This value is meaningful since it affects not only point light sources, but everything you photograph. If your focus is off by too much, things will look blurry. If focused more accurately, your print will still appear acceptably sharp, even if you aren't focused exactly on your subject.

Just how big you print it and how close you stand when you make this judgment is a subject of some difference of opinion, but most agree that the print should be somewhere in the 8 x 12 inch range, and you should evaluate it from two to three feet away. Those who are more demanding may use more stringent criteria of course. As a consensus standard, most sources use 0.03 mm for 35mm film or full-frame digital, but some prefer the lower 0.025 mm value instead. Remember now, this is the size on film (or digital) where things get "confusing," not necessarily how big it comes out if unfocused on the final print.

Now that I've devoted this much space to explaining what the circle of confusion is all about and what value is generally used for 35mm film or equivalent sized digital, the obvious question is, how about on cropped digital such as Nikon's DX format?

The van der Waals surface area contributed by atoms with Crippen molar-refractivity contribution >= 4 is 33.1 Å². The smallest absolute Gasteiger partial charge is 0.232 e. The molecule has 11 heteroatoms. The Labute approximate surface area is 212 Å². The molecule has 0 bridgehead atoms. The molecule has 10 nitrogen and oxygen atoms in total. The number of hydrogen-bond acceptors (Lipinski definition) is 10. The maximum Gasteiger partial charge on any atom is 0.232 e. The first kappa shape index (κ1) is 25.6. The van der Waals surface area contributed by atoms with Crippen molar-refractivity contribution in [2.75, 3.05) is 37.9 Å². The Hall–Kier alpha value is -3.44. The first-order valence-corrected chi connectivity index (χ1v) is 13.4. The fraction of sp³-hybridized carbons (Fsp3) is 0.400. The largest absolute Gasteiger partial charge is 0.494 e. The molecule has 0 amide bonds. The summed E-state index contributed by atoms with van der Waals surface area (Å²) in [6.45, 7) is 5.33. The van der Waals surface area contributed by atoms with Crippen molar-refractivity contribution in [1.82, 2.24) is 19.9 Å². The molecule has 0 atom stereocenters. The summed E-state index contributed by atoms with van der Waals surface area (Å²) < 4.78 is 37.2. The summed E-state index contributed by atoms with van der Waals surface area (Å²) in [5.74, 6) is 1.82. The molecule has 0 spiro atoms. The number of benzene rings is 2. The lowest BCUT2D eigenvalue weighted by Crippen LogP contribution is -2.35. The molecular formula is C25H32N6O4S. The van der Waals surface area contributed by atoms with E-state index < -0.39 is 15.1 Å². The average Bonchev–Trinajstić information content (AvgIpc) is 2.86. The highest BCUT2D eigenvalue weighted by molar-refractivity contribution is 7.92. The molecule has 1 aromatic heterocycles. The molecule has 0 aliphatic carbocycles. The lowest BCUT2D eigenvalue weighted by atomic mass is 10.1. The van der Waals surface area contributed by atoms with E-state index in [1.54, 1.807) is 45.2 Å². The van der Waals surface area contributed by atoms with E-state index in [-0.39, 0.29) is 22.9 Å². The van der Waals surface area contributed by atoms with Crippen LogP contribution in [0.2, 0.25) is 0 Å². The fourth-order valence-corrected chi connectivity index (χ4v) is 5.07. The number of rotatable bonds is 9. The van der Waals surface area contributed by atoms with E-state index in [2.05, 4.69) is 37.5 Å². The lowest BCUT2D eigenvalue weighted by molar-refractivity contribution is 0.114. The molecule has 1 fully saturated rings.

Since the way the circle of confusion is derived includes the evaluation of a printed image, in order to be consistent, we'd need to use the same size printed image regardless of whether our test image came from film or digital. But since the sensor in almost all digital cameras is smaller than a frame of 35mm film, we'll need to enlarge the resulting digital capture more to achieve that print size than we would from a film capture. Because of this, any potential focus errors will be more visible on the print from digital as they will be enlarged during printing too. To compensate, we'll need to use a lower circle of confusion value. How much lower depends on how much smaller the sensor is than film. Using the same standards of judgment, we'll need to divide 0.03 (the circle of confusion for 35mm film) by the crop factor for the DX digital format we are using to get the CoC value for that format. So, for my Nikon D2x which has a 1.5x crop factor, I'd need to use a circle of confusion value of 0.02 (that is, 0.03 divided by 1.5). Circle of confusion values for other digital cameras can be calculated similarly, or simply looked up on this helpful page.